There is an Athenian love of novelty abroad, and a morbid distaste for anything old and regular and in the beaten path of our forefathers. Thousands will crowd to hear a new voice and a new doctrine without considering for a moment whether what they hear is true. There is an incessant craving after any teaching which is sensational and exciting and rousing to the feelings. There is an unhealthy appetite for a sort of spasmodic and hysterical Christianity. The religious life of many is little better than spiritual dram–drinking, and the “meek and quiet spirit” which St. Peter commends is clean forgotten (1 Pet. 3:4). Crowds and crying and hot rooms and high–flown singing and an incessant rousing of the emotions are the only things which many care for. Inability to distinguish differences in doctrine is spreading far and wide, and so long as the preacher is “clever” and “earnest,” hundreds seem to think it must be all right, and call you dreadfully “narrow and uncharitable” if you hint that he is unsound!*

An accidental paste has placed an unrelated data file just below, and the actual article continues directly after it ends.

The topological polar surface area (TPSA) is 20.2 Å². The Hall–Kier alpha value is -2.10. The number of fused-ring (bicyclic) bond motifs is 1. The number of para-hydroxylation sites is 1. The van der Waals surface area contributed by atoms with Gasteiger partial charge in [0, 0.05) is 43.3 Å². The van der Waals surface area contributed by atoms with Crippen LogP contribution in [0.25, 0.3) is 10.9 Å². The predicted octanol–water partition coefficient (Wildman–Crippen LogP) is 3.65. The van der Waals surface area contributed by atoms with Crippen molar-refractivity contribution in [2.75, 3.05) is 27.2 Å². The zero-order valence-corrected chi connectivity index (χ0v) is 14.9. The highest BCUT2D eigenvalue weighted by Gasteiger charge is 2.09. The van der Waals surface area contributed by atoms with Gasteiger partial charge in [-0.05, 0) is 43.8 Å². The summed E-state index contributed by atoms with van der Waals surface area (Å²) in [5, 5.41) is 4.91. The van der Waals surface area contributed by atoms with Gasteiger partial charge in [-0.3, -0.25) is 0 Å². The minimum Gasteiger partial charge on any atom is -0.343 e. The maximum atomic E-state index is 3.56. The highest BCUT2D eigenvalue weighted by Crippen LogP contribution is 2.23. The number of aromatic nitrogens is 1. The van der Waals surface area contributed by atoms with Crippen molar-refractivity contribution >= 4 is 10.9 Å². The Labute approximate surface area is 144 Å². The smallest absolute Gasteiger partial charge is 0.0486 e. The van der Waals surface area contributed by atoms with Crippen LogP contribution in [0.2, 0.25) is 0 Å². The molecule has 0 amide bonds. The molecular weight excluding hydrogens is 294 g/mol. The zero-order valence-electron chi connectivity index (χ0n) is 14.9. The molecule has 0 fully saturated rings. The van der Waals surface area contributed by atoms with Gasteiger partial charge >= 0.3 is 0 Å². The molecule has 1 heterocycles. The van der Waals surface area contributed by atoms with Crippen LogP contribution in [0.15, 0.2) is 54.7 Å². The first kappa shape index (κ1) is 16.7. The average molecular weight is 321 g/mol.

This is a good word for this day, when people are amused and aroused by circus performers, standup comics, and musical shows masquerading as church.
It’s a good word where numbers and passion are the indicators of leaders that we should honor and esteem.
It’s a good word where creativity is a key part of church philosophy of ministry, where arts and media teams seem among the most important feature of preparation for the weekend services of a church.
It’s a good reminder that manufactured success is not lasting success.
It’s as good a word today as it was more than a century ago when J. C. Ryle wrote it in Holiness.
So, to channel the words of Paul, be careful how you build the church. It doesn’t belong to you. (1 Corinthians 3:10-17)